What is a restharrow plant?
Restharrow a very curious plant in etymology
Photo of restharrow (Ononis spinosa)
Common name in English : Spiny restharrow, Bugrane, Petty whin, Cammock root,
Popular names in most languages refer to three concepts. On the one hand, the presence of their long and pointed spines, dangerous as the nails of a cat, able to draw the eye to anyone who approaches them to the face.
The second concept refers to the fact that many animals approach the same to scratch the skin, that’s why its name as ” peine de asno” (=ass comb).
The third type of names comes from the depth of its roots that makes it difficult to plow the ground when this grass is very abundant as well as its ability to get tangled around the plow or between the feet of the farmers, hence its Spanish names: ” quiebra arados” (=breaking plows) or “detiene bueyes” (=stopping oxen)
In English, spiny restharrow is formed by “Spiny” (because of the long spines of this plant ) and “restharrow” (from “rest” and “harrow =plough”). “Bugrane” comes from French, which comes from vulgar latin “boveretina”, composed of “bovis” (= ox) and “retinere” (=stop).
Naturally, at present, it does not present any problem for the power of a tractor, but it did not look like that in the past, so in many places it is known as: breaking plows,, parabuey, remora, in Portuguese “resta-boi” or in Basque” arrotuona “(= good to lift the plow) etc.
Scientific name: Ononis spinosa L.
According to Spanish doctor and botanist Andrés Laguna (1499 – 1559), the scientific name of the genus “Ononis” comes from the Greek “onos” meaning “donkey”, because these animals feel a special appreciation towards this plant, which they use to scratch, to eat and to serve as toothpicks.
“Spinosa” comes from the Latin “spinosus= having spines” and refers to the thorns of its stems.
Synonyms: Bonaga antiquorum (L.) Medik.; Bonaga hircina (Jacq.) Medik.; Ononis antiquorum L.; Ononis arvensis subsp. maritima (Godr.) Nyman; Ononis brachystachya Vis.; Ononis campestris W.D.J.Koch & Ziz; Ononis decipiens Azn.; Ononis hircina Jacq.; Ononis inermis Huds.; Ononis legitima Delarbre; Ononis leucosepala Pau; Ononis maritima Dumort.; Ononis miniana Planellas; Ononis mitis Mill.; Ononis occidentalis Lange ex Willk. in Willk. & Lange; Ononis procurrens Wallr.; Ononis pungens Pomel; Ononis repens L.; Ononis vulgaris Rouy in Rouy & Foucaud
Habitat: Natural of Europe, West Asia and North Africa. It lives in grasslands, uncultivated lands, nitrified rudimentary soils (brownfield sites, crops, steep banks, etc.) and firm soils, generally of calcareous nature.
It blooms from June to September. It can be found practically throughout Europe, although it is rare in Scotland and absent in Ireland. It grows from sea level to 1800 meters in altitude.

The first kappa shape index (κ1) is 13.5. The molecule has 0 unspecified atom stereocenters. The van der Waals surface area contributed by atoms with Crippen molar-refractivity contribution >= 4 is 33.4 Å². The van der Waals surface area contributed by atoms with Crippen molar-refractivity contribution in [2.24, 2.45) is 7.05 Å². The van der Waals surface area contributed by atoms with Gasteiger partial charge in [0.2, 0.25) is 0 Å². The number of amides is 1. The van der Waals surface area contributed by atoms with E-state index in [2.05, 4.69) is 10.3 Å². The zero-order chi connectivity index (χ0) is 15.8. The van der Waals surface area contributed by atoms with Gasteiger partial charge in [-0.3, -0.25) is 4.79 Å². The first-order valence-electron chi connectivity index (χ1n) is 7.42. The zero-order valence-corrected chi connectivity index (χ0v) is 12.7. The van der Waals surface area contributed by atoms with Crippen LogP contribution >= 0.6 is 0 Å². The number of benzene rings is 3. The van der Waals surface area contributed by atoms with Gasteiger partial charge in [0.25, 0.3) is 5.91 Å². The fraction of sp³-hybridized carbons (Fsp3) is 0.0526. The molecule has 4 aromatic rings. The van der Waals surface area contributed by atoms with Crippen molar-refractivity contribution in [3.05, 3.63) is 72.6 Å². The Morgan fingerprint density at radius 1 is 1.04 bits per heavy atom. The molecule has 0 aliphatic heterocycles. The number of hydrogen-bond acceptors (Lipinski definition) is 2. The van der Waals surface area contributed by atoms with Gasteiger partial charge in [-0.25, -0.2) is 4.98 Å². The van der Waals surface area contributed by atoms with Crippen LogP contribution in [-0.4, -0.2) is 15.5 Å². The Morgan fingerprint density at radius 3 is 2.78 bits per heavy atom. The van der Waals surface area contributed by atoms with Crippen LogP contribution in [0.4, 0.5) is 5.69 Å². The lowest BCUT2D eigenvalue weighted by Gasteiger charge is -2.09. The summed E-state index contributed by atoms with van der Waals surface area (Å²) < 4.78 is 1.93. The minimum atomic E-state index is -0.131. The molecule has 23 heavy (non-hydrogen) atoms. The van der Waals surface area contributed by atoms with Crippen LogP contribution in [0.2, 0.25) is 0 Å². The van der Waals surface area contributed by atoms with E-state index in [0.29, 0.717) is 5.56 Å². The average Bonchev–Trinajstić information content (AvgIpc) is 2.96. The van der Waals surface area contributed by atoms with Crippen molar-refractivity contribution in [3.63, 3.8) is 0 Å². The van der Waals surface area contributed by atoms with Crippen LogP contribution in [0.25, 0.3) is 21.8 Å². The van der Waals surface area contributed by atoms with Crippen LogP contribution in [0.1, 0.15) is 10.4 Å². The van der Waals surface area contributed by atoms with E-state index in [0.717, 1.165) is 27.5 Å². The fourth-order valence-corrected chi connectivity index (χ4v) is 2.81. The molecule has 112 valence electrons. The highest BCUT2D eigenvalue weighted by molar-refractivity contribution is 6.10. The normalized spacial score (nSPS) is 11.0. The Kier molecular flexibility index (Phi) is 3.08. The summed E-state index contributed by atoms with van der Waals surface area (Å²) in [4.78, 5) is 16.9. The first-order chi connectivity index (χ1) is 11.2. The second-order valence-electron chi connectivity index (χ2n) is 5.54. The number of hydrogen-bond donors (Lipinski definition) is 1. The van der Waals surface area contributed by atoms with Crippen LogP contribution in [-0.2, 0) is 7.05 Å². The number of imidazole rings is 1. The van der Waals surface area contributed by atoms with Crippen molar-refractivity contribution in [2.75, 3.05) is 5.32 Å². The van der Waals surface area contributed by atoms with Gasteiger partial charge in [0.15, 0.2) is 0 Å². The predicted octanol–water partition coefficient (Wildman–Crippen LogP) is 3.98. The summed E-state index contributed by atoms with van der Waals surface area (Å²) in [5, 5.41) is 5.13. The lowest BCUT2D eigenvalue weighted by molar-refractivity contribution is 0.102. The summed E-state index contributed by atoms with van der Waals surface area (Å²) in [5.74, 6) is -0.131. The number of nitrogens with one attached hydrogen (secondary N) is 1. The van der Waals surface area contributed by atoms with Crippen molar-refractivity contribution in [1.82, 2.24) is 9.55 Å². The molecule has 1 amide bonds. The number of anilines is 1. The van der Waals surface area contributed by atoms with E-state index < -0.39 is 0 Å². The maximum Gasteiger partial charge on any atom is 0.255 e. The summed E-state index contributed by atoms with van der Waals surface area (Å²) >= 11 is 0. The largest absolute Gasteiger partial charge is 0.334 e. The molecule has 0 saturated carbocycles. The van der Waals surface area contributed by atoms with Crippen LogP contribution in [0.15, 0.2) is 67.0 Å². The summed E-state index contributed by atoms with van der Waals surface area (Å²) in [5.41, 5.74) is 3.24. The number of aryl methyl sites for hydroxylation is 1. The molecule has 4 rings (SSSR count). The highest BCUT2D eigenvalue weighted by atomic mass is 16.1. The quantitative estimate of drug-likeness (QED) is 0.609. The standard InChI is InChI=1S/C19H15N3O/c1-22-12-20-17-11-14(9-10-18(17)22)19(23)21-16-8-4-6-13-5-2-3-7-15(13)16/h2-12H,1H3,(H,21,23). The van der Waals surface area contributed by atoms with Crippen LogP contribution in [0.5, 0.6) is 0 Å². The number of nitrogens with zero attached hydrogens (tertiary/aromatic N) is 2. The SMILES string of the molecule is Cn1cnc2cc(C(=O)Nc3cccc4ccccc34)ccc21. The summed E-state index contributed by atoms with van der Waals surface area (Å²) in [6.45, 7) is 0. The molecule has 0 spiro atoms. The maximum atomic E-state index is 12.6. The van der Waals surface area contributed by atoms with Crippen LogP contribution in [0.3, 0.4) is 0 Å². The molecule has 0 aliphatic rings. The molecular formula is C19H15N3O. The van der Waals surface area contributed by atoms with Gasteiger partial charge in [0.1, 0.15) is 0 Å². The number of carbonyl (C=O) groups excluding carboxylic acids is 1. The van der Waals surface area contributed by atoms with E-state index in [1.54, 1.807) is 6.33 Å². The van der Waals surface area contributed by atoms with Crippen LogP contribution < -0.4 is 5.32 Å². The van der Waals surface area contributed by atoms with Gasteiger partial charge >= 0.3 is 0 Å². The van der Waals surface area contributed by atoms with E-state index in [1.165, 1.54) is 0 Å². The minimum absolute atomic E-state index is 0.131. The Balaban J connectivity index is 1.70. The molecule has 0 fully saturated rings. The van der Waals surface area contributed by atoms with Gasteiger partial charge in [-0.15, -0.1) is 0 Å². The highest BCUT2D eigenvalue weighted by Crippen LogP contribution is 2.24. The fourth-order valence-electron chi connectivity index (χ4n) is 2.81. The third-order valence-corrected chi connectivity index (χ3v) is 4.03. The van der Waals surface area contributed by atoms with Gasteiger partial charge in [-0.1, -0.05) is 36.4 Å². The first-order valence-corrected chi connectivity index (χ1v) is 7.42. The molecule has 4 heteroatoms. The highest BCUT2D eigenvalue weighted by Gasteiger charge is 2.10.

Description of spiny restharrow
Crawling or ascending shrub of the Pea family (Papilionaceae or Fabaceae) between 30- 40 cm high. Stems abundant and branched to the base, hairy on opposite faces with prominent spines.
Leaves trifoliate, short petiole, oval and basically toothed leaflets. Leaves with simple floral petiole.
Dark pink flowers, in pairs or isolated, with wings shorter than the keel. The flowers and the top of the plant stick slightly to the fingers when touching them, because they contains essential oils.
Active components of Ononis spinosa
- Acids: Ferulic acid, gentisic acid, citric acid, gallic acid, homoprotocatechic acid, pcoumaric acid, salicylic acid, synapic acid (root)
- Essential oils: anethole, menthol, transanethole, carvone (root)
- Phytosterols (whole plant) Campesterol, spinasterol, stigmasterol, sitosterol (root)
- Stanols: Cycloartenol (root)
- Flavonoids: apigenin (shoots), genistein, formononetine, quercetin, vitrexin (root) kaempferol, luteolin, myricetin,
- Tannins (Plant)
- Tripertenes: Alphaonocerine (root) onocerine (plant)
- Glucosides: sucrose, onone, ononine, luteolin 7Oglucoside (root)
What part of restharrow is used?
The part that has healing properties is the root. The roots of this plant should be harvested in autumn. Subsequently chopped and allowed to dry in the sun. Once dry, they have to be stored in plastic bags in a dry place.
Dosage of restharrow
- Dry plant: 10 to 12 gr / of dry plant per day in the form of infusions
- Fluid extract: 1 to 4 grams per dose in several daily doses
- Mother tincture: 40 drops in three daily doses
TRADITIONAL USES OF RESTHARROW
- Healing properties: Traditionally it has been a very used plant, on which old doctors and botanists have attributed medicinal properties. Dioscorides (4090 BC) refers to it, saying “The root bark causes urine, crumbles the stone and removes scabs” It also states that the decoction of the root serves to cure hemorrhoids and toothache.The English physicist, astrologer and pharmacist Nicholas Culpeper (16161654) in his book Complete Herbal says verbatim of it: “It is singularly good to provoke urine, when it has stopped, and to break and drive forth the stone, which the power of the bark of the root, taken in wine performs effectually “. He then continues: “The decoction thereof made with some vinegar, gargled in the mouth, eases the toothache, especially when it comes of rheum “… “the power of the roots strewed upon the brims of ulcers…causes them to heal the better.”
- Magical Properties: In many parts of Europe restharrow has been given magical powers to prevent the magic spells from being fulfilled. In previous times a dry plant was placed on the lintel of a door so that the family that inhabited it was free of dangers, accidents, spells, quarrels and, above all, to protect them from thieves.
More information on other plants
2 March, 2022